The 8 bit data code can be F0, E0 or another random hexadecimal number representing a unique key. If the key is preceded by a data stream containing the sequence “F0,” it is a “break” command; the absence of an “F0” sequence implies a “make” command. A make command means that the key was just pressed, while a break command means that the key was just released. E0 precedes the unique code for the extended keys for both the make and break codes which includes most of the non printable keys such as insert, delete, home, end, etc.
We implemented PS/2 fully for all printable characters except for excluding any keys we did not need such as the function keys. We also did not allow the microcontroller to send commands back to the keyboard because this would have only been useful to turn on the num, caps or scroll lock lights, not a critical feature.
The function get_input takes the scan codes stored by the ISR and converts them into meaningful printable ASCII characters or processes their function for home, end, backspace, delete, and left/right arrow. Get_input takes an input of how many characters to allow the user to input and sets the global input string which the interface reads to process user’s input. Get_input first nulls all characters of input and then enters a while that processes the scan codes until receiving a newline. There is a new available scan code for get_input to process if there is a mismatch in the two indexing pointers, scan_in and ascii_out. Get_input sets the shift flag if the shift key is currently pressed by checking if the shift make code is the current scan code and the previous code is not F0, a break code. The caps_flag is toggled when the caps lock key is pressed and is not toggled again until caps lock is released and pressed again. The shift flag causes ascii_val to be set from the shift_code_tbl instead of code_tbl if caps_lock is not set while if both shift and caps lock are set, ascii_val selects from code_tbl as usual. The one exception is for all non letter keys which caps lock has no effect on. The two tables code_tbl and shift_code_tbl, contain the ASCII values at the index equal to the scan code. All non implemented keys such as the function keys are set to null in the table. Get_input then checks for any special keys including for home, end, backspace, delete, or left/right arrow and if none are detected, get_input writes ascii_val to the LCD with write_string and added to input.
Backspace moves the cursor to the left by one position and blanks that location. Backspace checks that the index for input is greater than 0 since backspace should not blank out text written to prompt the user. Delete completes mostly the opposite action by blanking the current location and moving the cursor to the right one position. Home advances the cursor to the leftmost position where the user can enter text. End completes the opposite action by advancing the cursor to the rightmost location where the user can enter text. Left/right arrow simply move the cursor to the left or right by one position.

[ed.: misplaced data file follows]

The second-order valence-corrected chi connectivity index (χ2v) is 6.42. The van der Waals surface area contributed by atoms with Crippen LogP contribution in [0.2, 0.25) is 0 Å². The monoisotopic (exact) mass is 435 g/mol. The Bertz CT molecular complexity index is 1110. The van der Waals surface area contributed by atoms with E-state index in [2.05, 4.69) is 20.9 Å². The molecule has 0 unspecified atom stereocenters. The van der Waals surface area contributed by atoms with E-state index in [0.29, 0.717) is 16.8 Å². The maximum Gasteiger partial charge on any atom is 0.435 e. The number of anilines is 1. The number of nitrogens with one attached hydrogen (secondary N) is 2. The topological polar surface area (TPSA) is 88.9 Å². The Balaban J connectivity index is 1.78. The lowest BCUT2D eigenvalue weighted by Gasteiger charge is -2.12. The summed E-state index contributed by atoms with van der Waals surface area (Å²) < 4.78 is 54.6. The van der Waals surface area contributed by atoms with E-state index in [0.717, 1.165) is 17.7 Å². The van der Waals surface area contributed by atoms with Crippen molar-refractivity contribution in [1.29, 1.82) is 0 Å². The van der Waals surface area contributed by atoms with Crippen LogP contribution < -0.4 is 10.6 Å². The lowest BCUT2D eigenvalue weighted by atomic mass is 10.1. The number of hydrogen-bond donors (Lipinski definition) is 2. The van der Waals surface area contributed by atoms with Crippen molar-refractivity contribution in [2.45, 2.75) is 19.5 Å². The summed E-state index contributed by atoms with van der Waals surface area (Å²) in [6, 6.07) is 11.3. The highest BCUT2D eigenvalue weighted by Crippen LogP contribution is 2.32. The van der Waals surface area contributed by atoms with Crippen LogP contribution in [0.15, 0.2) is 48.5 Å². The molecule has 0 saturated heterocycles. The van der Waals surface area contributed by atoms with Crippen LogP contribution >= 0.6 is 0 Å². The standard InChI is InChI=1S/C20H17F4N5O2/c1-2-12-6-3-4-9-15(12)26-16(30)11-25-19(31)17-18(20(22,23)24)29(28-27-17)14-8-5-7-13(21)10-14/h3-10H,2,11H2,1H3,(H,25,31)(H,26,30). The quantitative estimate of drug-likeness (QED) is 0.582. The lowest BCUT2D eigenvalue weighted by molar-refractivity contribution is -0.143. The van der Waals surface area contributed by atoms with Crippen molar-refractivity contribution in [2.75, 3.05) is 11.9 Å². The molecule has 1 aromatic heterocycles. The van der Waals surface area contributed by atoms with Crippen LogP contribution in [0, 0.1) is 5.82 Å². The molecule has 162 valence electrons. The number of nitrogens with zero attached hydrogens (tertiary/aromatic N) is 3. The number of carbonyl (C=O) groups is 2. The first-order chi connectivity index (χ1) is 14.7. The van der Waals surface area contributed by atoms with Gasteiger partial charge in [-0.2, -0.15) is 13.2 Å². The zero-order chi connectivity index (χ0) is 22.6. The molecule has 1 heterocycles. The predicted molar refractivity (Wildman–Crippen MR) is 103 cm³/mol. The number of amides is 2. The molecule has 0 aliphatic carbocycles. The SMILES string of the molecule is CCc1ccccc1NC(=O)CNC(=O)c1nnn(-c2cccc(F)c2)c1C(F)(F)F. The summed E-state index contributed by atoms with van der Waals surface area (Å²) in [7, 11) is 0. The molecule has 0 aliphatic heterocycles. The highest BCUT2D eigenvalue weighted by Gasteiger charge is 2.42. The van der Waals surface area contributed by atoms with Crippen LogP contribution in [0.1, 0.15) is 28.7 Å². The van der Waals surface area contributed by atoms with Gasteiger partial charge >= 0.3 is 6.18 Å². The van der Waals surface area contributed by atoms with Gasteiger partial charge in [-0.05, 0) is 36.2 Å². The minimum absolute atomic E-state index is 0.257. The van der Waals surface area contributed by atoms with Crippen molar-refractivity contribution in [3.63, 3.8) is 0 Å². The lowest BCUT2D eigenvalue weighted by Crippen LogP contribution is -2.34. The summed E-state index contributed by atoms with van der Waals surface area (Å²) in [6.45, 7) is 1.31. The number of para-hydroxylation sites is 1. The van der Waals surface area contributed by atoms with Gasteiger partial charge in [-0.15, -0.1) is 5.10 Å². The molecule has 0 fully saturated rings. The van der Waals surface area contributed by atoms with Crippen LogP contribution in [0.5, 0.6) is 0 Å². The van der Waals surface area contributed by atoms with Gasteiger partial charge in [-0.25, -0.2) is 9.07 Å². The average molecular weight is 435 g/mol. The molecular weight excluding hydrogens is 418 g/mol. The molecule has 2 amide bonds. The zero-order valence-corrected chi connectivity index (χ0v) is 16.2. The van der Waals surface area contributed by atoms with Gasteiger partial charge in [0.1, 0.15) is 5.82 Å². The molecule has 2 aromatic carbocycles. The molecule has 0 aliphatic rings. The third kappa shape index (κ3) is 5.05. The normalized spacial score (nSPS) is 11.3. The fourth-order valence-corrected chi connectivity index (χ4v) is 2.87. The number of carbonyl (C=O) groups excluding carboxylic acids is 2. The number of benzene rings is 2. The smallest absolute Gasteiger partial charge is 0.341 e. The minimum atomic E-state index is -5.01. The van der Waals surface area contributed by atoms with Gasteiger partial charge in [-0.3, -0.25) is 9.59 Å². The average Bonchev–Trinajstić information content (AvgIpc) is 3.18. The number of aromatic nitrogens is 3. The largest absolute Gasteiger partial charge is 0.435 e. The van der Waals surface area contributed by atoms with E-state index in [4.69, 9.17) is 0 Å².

The Receipt Printer
The microcontroller communicates with the receipt printer through RS-232. We used the standard UART code from previous labs but had to modify it to change the code to send data in binary mode instead of ASCII mode. Binary mode simply means that the UART code must send all characters as is without any interpretation. Binary mode means that the microcontroller must also receive all byte values without any interpretation of control characters which includes turning off echo. The printf function works directly to print strings to the receipt printer after we made the modification to the UART code. The receipt printer also has a number of built in commands by sending certain byte values in a row. These functions include left, center and right justifying text, using small and large width font, bolding text, making the printer ring, making the printer cut the paper, and printing barcodes. The printer can print code 39 barcodes which is a simple barcode standard that can handle alphanumeric characters, uppercase only, and is variable length.
We also use the receipt printer as a nonvolatile memory source to allow inventory data and the total money in the cash register to not be lost when the system is reset or the power goes out. The function save_state saves the quantity, price, and name arrays as well as total_money and money_warning. Save_state works by first erasing the nonvolatile memory on the receipt printer and then using printf statements to first send 250 bytes and a second printf to send the remaining 34 bytes, 284 bytes = (2 bytes quantity + 2 bytes price + 10 bytes name) x 20 elements + 2 bytes total_money + 2 bytes money warning. The user can save the state manually by entering ‘s’ on the Welcome menu. The load_state function runs when the microcontroller boots up to save the stored values in nonvolatile memory into the quantity, price, and name arrays as well as total_money and money_warning. Load_state uses the receive_byte function which demands a specific byte from the receipt printer and then uses scanf to enter this byte into a variable.